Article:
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The Berlin-Baghdad Express

September 7, 2010

David Pryce-Jones in WSJ Books:

The Ottoman Empire took its time to die. Hovering around the death bed, the Great Powers of the late 19th century—Russia, France, Germany and Britain—were eager to have a share of the spoils and fearful that others might pre-empt them. None was so eager or so greedy as the German emperor, Kaiser Wilhelm II.

A grandson of Queen Victoria, the kaiser nonetheless found the British a “hateful, lying, conscienceless people of shopkeepers.” He especially resented that they were ruling India. In the course visiting Turkey and its Arab provinces, he fantasized that he could build an empire out of these lands, a German counter-weight to British India. This foolish and neurotic fellow has much to answer for. Sean McMeekin, a professor at Bilkent University in Ankara, Turkey, now produces a charge sheet, and it is detailed and instructive.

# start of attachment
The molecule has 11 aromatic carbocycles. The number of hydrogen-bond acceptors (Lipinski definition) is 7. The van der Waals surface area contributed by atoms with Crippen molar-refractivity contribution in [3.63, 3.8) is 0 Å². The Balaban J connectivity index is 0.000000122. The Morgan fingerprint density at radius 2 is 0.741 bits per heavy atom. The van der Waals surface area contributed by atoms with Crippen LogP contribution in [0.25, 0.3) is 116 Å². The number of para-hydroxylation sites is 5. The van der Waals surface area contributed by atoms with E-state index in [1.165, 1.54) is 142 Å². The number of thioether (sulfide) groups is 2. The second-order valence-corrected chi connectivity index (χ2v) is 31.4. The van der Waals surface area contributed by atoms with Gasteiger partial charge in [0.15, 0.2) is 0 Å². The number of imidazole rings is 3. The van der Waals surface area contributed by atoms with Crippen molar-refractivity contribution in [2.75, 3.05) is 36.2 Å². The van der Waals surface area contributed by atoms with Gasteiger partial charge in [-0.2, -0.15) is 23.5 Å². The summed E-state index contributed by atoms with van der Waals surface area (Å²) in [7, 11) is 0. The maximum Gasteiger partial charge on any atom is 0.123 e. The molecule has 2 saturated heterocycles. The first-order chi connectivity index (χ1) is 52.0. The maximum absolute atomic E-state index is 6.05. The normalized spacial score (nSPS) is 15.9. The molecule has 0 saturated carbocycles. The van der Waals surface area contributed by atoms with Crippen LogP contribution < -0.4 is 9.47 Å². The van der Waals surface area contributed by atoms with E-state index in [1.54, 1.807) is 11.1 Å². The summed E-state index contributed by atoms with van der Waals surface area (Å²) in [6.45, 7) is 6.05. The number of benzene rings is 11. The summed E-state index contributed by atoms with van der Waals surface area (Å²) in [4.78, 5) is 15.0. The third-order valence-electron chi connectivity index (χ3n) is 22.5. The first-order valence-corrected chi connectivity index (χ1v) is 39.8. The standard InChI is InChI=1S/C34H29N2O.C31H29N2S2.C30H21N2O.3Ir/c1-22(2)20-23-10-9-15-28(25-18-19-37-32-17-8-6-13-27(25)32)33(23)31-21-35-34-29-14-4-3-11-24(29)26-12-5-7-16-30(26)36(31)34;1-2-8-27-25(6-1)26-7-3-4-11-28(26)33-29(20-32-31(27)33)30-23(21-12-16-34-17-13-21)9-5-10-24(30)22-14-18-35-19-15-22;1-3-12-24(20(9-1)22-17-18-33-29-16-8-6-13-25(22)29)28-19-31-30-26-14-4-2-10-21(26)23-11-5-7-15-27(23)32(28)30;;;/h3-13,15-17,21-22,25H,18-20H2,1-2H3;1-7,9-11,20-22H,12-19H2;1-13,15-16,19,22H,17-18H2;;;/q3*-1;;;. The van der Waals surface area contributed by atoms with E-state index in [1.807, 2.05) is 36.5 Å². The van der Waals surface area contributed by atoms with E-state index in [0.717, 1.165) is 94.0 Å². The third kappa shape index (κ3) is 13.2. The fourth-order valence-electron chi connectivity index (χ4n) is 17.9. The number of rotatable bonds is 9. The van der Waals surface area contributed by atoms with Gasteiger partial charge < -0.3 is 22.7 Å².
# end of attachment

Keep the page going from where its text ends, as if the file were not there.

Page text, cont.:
The first step in the kaiser’s policy of expansion was to build a railway from Germany to Constantinople, eventually terminating in Baghdad, with an extension to the Persian Gulf. This great engineering feat, begun in 1903, was intended to carry German merchandise on German rails, but its military purpose was clear—to establish German hegemony in Ottoman lands. But intervening mountain ranges in eastern Turkey made for slow progress and prevented the railway’s completion in time to help fulfill the kaiser’s ambitions before war broke out in August 1914. [More]

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